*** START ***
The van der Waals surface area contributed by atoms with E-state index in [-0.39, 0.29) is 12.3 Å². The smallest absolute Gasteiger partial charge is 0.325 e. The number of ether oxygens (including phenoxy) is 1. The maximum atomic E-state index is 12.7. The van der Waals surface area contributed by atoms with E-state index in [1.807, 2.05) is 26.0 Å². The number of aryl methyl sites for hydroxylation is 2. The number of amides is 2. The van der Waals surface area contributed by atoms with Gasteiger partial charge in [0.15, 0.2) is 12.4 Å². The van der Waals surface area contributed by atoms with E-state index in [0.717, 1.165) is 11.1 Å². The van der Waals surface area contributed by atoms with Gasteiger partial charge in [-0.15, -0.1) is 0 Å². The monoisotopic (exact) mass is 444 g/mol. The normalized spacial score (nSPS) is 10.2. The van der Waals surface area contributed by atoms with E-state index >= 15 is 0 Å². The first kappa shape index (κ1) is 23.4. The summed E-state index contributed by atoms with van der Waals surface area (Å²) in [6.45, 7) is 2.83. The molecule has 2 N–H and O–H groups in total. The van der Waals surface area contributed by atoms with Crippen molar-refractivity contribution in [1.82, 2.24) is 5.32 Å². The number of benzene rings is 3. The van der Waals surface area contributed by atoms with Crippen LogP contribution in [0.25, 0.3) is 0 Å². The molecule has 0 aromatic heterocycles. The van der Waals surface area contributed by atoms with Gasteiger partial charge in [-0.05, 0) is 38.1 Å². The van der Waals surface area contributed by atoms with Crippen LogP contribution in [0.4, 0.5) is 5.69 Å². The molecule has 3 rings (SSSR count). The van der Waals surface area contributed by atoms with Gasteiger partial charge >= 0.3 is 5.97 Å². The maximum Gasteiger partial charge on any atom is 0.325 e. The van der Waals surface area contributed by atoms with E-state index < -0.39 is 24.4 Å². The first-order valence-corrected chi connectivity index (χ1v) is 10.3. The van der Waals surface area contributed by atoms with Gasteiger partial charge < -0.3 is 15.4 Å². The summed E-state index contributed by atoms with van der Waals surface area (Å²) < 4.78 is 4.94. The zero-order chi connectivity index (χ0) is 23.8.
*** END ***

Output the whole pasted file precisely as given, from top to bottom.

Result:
The van der Waals surface area contributed by atoms with E-state index in [-0.39, 0.29) is 12.3 Å². The smallest absolute Gasteiger partial charge is 0.325 e. The number of ether oxygens (including phenoxy) is 1. The maximum atomic E-state index is 12.7. The van der Waals surface area contributed by atoms with E-state index in [1.807, 2.05) is 26.0 Å². The number of aryl methyl sites for hydroxylation is 2. The number of amides is 2. The van der Waals surface area contributed by atoms with Gasteiger partial charge in [0.15, 0.2) is 12.4 Å². The van der Waals surface area contributed by atoms with E-state index in [0.717, 1.165) is 11.1 Å². The van der Waals surface area contributed by atoms with Gasteiger partial charge in [-0.15, -0.1) is 0 Å². The monoisotopic (exact) mass is 444 g/mol. The normalized spacial score (nSPS) is 10.2. The van der Waals surface area contributed by atoms with E-state index >= 15 is 0 Å². The first kappa shape index (κ1) is 23.4. The summed E-state index contributed by atoms with van der Waals surface area (Å²) in [6.45, 7) is 2.83. The molecule has 2 N–H and O–H groups in total. The van der Waals surface area contributed by atoms with Crippen molar-refractivity contribution in [1.82, 2.24) is 5.32 Å². The number of benzene rings is 3. The van der Waals surface area contributed by atoms with Crippen LogP contribution in [0.25, 0.3) is 0 Å². The molecule has 0 aromatic heterocycles. The van der Waals surface area contributed by atoms with Gasteiger partial charge in [-0.05, 0) is 38.1 Å². The van der Waals surface area contributed by atoms with Crippen LogP contribution in [0.4, 0.5) is 5.69 Å². The molecule has 3 rings (SSSR count). The van der Waals surface area contributed by atoms with Gasteiger partial charge >= 0.3 is 5.97 Å². The maximum Gasteiger partial charge on any atom is 0.325 e. The van der Waals surface area contributed by atoms with E-state index < -0.39 is 24.4 Å². The first-order valence-corrected chi connectivity index (χ1v) is 10.3. The van der Waals surface area contributed by atoms with Gasteiger partial charge < -0.3 is 15.4 Å². The summed E-state index contributed by atoms with van der Waals surface area (Å²) < 4.78 is 4.94. The zero-order chi connectivity index (χ0) is 23.8.